E = mc2

Reddit’s corpuscle634 on “spacetime”

Everything, by nature of simply existing, is "moving" at the speed of light (which really has nothing to do with light: more on that later). Yes, that does include you.

Our understanding of the universe is that the way that we perceive space and time as separate things is, to be frank, wrong. They aren’t separate: the universe is made of "spacetime," all one word. A year and a lightyear describe different things in our day to day lives, but from a physicist’s point of view, they’re actually the exact same thing (depending on what kind of physics you’re doing).

In our day to day lives, we define motion as a distance traveled over some amount of time. However, if distances and intervals of time are the exact same thing, that suddenly becomes completely meaningless. "I traveled one foot for every foot that I traveled" is an absolutely absurd statement!

The way it works is that everything in the universe travels through spacetime at some speed which I’ll call "c" for the sake of brevity. Remember, motion in spacetime is meaningless, so it makes sense that nothing could be "faster" or "slower" through spacetime than anything else. Everybody and everything travels at one foot per foot, that’s just… how it works.

Obviously, though, things do seem to have different speeds. The reason that happens is that time and space are orthogonal, which is sort of a fancy term for "at right angles to each other." North and east, for example, are orthogonal: you can travel as far as you want directly to the north, but it’s not going to affect where you are in terms of east/west at all.

Just like how you can travel north without traveling east, you can travel through time without it affecting where you are in space. Conversely, you can travel through space without it affecting where you are in time.

You’re (presumably) sitting in your chair right now, which means you’re not traveling through space at all. Since you have to travel through spacetime at c (speed of light), though, that means all of your motion is through time.

By the way, this is why time dilation happens: something that’s moving very fast relative to you is moving through space, but since they can only travel through spacetime at c, they have to be moving more slowly through time to compensate (from your point of view).

Light, on the other hand, doesn’t travel through time at all. The reason it doesn’t is somewhat complicated, but it has to do with the fact that it has no mass.

Something that isn’t moving that has mass can have energy: that’s what E = mc2 means. Light has no mass, but it does have energy. If we plug the mass of light into E=mc2, we get 0, which makes no sense because light has energy. Hence, light can never be stationary.

Not only that, but light can never be stationary from anybody’s perspective. Since, like everything else, it travels at c through spacetime, that means all of its "spacetime speed" must be through space, and none of it is through time.

So, light travels at c. Not at all by coincidence, you’ll often hear c referred to as the "speed of light in a vacuum." Really, though, it’s the speed that everything travels at, and it happens to be the speed that light travels through space at because it has no mass.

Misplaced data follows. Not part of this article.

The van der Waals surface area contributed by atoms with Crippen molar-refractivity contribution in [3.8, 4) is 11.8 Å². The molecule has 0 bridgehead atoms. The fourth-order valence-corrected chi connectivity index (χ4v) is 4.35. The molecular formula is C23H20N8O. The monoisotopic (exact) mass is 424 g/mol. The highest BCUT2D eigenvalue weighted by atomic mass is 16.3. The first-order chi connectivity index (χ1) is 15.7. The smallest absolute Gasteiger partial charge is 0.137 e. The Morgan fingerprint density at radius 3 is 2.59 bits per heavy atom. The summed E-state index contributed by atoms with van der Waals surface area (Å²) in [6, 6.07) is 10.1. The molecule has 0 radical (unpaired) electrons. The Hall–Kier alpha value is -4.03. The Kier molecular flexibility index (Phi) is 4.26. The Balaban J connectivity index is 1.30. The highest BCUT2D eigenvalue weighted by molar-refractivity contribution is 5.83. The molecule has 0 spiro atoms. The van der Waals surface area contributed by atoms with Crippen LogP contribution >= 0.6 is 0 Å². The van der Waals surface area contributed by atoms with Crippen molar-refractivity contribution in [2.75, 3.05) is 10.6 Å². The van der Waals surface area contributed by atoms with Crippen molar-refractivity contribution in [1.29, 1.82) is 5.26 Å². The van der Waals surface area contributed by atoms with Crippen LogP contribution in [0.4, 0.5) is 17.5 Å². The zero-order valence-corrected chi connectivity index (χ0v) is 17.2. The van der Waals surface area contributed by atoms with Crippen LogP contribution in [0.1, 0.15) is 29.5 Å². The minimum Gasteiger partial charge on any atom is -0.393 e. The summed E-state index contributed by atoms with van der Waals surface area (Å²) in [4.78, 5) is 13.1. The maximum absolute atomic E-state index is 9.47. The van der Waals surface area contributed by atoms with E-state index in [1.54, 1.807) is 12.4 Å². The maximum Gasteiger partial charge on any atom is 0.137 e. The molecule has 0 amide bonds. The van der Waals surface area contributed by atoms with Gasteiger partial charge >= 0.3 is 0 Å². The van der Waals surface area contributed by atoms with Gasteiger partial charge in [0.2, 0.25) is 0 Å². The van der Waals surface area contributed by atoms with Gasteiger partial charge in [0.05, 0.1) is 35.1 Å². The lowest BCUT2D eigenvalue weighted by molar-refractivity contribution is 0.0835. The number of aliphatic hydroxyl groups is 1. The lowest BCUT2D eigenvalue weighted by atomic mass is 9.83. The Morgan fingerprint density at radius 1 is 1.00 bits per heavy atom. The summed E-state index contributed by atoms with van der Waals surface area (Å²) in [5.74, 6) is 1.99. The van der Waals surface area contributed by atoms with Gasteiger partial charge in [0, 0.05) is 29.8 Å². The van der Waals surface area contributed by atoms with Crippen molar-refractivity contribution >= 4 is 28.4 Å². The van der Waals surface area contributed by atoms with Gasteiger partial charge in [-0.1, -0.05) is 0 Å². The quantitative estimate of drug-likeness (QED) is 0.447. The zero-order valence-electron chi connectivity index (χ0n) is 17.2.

edit: By the way, this also covers the common ELI5 question of why nothing can ever travel faster than light, and why things with mass cannot travel at the speed of light. Since everything moves through spacetime at c, nothing can ever exceed it (and no, traveling backwards in time would not fix that). Also, things with mass can always be "stationary" from someone’s perspective (like their own), so they always have to move through time at least a little bit, meaning they can never travel through space as fast as light does. They’d have to travel through spacetime faster than c to do that, which, again, is not possible.

Via [Why does light travel] http://www.reddit.com/r/explainlikeimfive/comments/22pi7o/eli5_why_does_light_travel/

How to turn a cassette tape into MP3s

My version goes a different route. We’ll record an entire side in one pass using Audacity, a free, open-source application available on Mac, PC, and even Linux. From there, we’ll divide and batch export tracks with just one command. Then, we’ll whip out iTunes or your preferred librarian/encoder to back up files to CDR, convert to MP3, and bulk-edit ID3 file info.Sound like fun? It’s not. But it’s thorough, it’s free, and it’s faster than most methods I’ve seen.

via How to turn a cassette tape into MP3s – CNET.

Large collection of Free Microsoft eBooks for you, including: SharePoint, Visual Studio, Windows Phone, Windows 8, Office 365, Office 2010, SQL Server 2012, Azure, and more. (More than +80 eBooks)

A great collection of free Microsoft e-books.

Source: http://blogs.msdn.com/b/mssaudicommunity/archive/2012/12/23/large-collection-of-free-microsoft-ebooks-for-you-including-sharepoint-visual-studio-windows-phone-windows-8-office-365-office-2010-sql-server-2012-azure-and-more-more-than-80-ebooks.aspx

Using JSON.net to consume the JSON Stack Overflow API

Here I created a UsersRepository to consume all of the methods available for users and declared UsersResponse and a base StackResponse for the paging information that comes back on every request. Then within the UserResponse I get back the StackUser object off of UserResponse.Users

Source. A really nice guide how to create a .NET wrapper in C# for REST services.

Esponce – An API for generating QR codes

To get familiar with API try the following examples:

More on Esponce.

Ben Powell is Microsoft .NET developer providing innovative solutions to common business to business integration problems. He has worked on projects for companies such as Dell Computer Corp, Visteon, British Gas, BP Amoco and Aviva Plc. He originates from Wales and now lives in Germany. He finds it odd to speak about himself in the third person.